I would have been happy to watch almost anything after that last disaster but boy am I glad it was Robert Wise's Best Picture Oscar winning musical, THE SOUND OF MUSIC. And do those hills ever come alive on blu-ray! This 45th anniversary edition is spectacularly transfered and completely addictive. You know the story and the songs already but they never cease to get old. I was slightly taken aback when they sang, "How do you solve a problem like Maria?" as she is about to get married, seemingly answering their own question with some good old fashioned sexism, but it's 45 years old! Maria's journey to find the best channel to express her great love for the planet and all of its beauty is infectious and timeless. There is a reason this one is a classic after all. And her name is Julie Andrews. (20th Century Fox)

Here's a run down of what else hits shelves today ... The AVATAR "Collector's Edition" is now available - it's bluer now ... I believe I said Jim Carrey's A CHRISTMAS CAROL was out last week. Wrong. It's out now ... M. Knight Shaymalan's THE LAST AIRBENDER hit shelves and that is exactly where I will be leaving it ... Right next to CATS AND DOGS 2 ... And my personal rental recommendation of the week is Lisa Cholodenko's fantastic family dramedy, THE KIDS ARE ALL RIGHT, featuring one of the best ensemble's of the year, Julianne Moore, Annette Bening, Mark Ruffalo, Mia Wasikowska and Josh Hutcherson. I will be watching it on my couch tonight! (Click here to read the original KIDS ARE ALL RIGHT Black Sheep review.)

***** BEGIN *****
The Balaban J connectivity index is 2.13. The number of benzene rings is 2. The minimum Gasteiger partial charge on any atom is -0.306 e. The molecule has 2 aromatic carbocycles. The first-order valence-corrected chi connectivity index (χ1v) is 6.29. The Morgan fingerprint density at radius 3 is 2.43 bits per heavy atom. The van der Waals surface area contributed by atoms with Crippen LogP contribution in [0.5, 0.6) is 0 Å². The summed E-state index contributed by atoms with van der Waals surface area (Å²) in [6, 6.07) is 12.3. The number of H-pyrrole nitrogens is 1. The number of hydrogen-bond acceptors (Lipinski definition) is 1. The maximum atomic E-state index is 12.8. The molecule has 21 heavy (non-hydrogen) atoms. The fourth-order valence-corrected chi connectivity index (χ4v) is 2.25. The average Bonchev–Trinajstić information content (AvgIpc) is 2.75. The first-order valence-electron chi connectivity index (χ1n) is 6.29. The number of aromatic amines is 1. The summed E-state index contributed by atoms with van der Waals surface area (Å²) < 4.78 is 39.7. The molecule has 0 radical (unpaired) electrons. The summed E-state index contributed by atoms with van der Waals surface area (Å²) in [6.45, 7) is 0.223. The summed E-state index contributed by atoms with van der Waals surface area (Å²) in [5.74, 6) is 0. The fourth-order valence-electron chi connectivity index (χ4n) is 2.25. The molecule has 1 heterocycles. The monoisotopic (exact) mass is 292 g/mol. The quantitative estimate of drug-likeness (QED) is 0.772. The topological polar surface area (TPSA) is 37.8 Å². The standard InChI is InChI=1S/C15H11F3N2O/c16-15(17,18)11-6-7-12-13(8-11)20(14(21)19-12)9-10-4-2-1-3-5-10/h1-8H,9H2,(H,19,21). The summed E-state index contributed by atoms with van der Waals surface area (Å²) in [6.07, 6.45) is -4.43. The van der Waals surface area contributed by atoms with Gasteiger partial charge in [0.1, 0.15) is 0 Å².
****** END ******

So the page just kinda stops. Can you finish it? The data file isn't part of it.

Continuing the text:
Source: Blu-ray.com